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Jim from NSF.com
post Aug 3 2006, 04:26 AM
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QUOTE (remcook @ Aug 2 2006, 03:38 PM) *
then why do the russians launch polar satellites from Plesetsk?


Because it first was an ICBM base and close to the US, and it has a clear impact area for stages
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Jim from NSF.com
post Aug 3 2006, 04:34 AM
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QUOTE (Analyst @ Aug 2 2006, 02:50 PM) *
If you launch from the equator you are never worse off (for any inclination) than launching from another place north or south. You are better or the same, but never worse.

Analyst


Not true. It takes more energy to fly at 90 degrees inclination at the equator than at a pole. A launch from the equator due south (180 degree azimuth) would not be become 90 degrees inclination due to the earth rotatation. The azimuth has to be slightly retrograde to cancel out this velocity. The further north, the less velocity to cancel out.
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Guest_Analyst_*
post Aug 3 2006, 06:30 AM
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Interesting, Jim. I should be more careful with absolute statements. What does this tell us about efficiency in gerneral? Is there a different optimal launch site for any given inclination, e.g. 57 degress inclination best from x degrees latitude, 28 degrees inclination best from y degree latitude?

Analyst
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The Messenger
post Aug 3 2006, 08:51 PM
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QUOTE (Analyst @ Aug 3 2006, 12:30 AM) *
Interesting, Jim. I should be more careful with absolute statements. What does this tell us about efficiency in gerneral? Is there a different optimal launch site for any given inclination, e.g. 57 degress inclination best from x degrees latitude, 28 degrees inclination best from y degree latitude?

Analyst

There are many logistics: High altitudes are great for launching, but windy and very cold. How many people want to become rocket scientist and live in a miserable climate? What about the effects of rust and corrosion? The probability of tropical storms tearing up the place? Bugs and storms making flights in and out of the launch area risky? Where do you want your workforce located? how secure is a jungle location, where do you plug in the airconditioner...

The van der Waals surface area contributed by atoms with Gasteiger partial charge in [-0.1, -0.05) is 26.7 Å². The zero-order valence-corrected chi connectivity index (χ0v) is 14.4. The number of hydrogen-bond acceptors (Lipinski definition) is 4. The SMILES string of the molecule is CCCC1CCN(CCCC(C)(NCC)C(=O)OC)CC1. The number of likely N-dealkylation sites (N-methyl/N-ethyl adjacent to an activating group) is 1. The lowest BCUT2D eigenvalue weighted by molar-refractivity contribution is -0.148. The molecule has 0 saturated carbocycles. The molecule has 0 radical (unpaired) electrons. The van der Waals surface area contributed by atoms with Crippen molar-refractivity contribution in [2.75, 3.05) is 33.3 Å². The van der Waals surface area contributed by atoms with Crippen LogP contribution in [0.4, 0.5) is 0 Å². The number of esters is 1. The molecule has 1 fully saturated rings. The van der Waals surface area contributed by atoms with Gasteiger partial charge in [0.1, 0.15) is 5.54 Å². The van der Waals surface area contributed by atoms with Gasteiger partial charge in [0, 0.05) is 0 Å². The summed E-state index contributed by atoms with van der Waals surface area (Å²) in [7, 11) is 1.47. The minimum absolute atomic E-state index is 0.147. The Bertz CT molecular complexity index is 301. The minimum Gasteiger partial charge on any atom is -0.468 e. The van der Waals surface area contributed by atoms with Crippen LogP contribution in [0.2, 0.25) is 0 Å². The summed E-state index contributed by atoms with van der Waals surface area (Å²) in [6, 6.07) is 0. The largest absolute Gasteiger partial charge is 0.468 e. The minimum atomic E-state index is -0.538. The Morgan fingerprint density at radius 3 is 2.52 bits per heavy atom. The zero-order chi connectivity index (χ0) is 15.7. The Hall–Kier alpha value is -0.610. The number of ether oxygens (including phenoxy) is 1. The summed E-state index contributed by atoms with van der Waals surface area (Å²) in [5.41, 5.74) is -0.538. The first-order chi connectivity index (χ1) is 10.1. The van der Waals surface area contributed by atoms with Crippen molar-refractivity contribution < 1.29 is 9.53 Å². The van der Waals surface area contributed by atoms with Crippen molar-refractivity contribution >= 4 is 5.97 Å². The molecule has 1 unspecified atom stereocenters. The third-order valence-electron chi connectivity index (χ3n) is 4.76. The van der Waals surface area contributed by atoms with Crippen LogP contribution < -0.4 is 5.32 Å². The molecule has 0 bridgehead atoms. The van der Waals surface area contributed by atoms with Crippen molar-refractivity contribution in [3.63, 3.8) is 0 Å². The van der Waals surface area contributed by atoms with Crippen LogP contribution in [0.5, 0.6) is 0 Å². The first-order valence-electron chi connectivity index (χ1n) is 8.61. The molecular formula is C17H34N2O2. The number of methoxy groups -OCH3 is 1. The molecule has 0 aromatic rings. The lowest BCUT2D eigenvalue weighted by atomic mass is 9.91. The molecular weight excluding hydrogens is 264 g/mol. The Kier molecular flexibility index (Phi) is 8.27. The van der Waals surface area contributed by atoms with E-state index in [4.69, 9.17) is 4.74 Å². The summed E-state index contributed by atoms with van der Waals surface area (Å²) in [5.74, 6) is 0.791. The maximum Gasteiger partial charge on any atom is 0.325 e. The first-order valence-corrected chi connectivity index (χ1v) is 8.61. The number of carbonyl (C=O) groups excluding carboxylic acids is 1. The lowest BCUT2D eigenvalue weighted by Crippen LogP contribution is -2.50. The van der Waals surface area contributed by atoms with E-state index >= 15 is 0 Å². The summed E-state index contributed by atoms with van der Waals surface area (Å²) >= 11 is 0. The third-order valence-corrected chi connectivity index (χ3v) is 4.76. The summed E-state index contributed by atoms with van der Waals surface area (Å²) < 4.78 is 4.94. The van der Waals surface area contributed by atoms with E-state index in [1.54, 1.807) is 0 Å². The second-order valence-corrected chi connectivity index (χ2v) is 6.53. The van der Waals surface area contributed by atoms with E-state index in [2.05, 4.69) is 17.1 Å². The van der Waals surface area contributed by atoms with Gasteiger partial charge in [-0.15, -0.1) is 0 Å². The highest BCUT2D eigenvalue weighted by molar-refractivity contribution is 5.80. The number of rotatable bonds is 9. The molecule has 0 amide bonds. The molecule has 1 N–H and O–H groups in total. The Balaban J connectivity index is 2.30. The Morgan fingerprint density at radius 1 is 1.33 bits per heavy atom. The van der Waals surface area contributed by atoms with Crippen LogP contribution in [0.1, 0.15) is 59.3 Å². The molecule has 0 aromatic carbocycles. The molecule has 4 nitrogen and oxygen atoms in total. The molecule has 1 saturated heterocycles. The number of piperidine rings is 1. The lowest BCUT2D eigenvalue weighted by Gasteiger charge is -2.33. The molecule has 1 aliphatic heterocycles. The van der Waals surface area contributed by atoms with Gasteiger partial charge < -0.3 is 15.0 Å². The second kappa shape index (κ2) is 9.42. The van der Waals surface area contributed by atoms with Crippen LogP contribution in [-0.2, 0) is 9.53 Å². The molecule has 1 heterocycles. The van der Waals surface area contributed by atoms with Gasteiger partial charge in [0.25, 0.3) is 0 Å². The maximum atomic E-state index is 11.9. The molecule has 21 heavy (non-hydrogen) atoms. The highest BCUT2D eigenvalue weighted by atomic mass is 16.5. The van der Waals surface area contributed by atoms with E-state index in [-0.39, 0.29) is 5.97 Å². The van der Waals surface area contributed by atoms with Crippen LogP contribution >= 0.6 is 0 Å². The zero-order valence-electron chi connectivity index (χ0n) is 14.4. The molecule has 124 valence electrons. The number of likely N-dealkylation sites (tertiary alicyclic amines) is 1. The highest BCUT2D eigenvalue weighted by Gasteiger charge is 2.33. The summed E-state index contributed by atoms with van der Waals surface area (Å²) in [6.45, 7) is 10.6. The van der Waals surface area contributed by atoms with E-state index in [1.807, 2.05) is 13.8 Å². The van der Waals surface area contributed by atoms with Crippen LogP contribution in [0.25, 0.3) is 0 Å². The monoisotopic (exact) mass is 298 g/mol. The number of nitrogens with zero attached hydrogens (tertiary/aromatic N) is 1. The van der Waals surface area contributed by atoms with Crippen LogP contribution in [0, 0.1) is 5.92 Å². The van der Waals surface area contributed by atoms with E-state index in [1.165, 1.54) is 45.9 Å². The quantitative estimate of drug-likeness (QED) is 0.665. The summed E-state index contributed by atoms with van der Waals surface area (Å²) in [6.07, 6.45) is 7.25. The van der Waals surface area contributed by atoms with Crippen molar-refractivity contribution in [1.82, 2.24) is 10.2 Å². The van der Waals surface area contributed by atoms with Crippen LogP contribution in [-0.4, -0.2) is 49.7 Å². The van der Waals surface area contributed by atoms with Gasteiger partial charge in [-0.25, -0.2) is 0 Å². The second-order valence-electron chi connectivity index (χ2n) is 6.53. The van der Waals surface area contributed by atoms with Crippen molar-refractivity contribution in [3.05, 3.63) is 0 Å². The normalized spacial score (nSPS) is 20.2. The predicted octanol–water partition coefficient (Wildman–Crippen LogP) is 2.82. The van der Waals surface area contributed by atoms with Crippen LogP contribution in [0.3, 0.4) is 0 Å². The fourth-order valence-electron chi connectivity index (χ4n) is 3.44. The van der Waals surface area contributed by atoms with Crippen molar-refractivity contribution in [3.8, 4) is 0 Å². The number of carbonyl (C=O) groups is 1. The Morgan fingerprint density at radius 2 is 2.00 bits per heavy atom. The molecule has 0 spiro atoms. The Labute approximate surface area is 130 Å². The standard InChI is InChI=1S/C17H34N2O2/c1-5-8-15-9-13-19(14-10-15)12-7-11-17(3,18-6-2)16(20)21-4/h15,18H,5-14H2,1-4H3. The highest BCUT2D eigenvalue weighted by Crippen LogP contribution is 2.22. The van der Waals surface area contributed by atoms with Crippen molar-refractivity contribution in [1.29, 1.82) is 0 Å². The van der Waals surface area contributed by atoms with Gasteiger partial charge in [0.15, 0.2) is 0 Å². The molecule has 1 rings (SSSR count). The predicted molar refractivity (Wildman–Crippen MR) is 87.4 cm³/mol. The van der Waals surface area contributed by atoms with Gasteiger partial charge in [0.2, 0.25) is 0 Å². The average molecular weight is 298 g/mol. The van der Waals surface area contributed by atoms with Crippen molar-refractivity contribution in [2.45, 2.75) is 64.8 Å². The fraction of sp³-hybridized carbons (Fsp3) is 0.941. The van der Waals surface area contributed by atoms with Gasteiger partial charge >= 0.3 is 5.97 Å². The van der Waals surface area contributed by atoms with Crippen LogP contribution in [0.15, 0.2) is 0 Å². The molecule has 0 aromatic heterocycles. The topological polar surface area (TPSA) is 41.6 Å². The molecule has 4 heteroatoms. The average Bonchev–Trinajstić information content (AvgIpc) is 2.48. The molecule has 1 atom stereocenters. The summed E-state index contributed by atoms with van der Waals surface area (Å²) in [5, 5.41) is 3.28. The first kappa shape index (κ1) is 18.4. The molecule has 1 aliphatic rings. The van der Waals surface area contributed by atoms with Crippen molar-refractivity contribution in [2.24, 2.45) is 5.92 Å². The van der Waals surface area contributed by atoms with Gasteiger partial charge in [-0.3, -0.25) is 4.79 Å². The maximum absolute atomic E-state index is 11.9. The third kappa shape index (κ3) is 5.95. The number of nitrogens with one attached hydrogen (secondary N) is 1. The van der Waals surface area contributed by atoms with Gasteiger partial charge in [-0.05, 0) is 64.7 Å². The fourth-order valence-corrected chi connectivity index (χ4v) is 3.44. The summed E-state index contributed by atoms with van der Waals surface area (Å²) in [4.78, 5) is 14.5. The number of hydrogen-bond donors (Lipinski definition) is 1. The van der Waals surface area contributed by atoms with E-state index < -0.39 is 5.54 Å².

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Jim from NSF.com
post Aug 4 2006, 12:50 AM
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QUOTE (Analyst @ Aug 3 2006, 02:30 AM) *
Interesting, Jim. I should be more careful with absolute statements. What does this tell us about efficiency in gerneral? Is there a different optimal launch site for any given inclination, e.g. 57 degress inclination best from x degrees latitude, 28 degrees inclination best from y degree latitude?

Analyst


It works out that you want to launch at the same latitude as the desired inclination
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Guest_Analyst_*
post Aug 4 2006, 07:35 AM
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QUOTE (The Messenger @ Aug 3 2006, 08:51 PM) *
There are many logistics: [...]


I am well aware of logistics. But this has not been the point in my (theoretical) question if there is an ideal launch site latitude for a given inclination if all you worry about is the most efficient trajectory.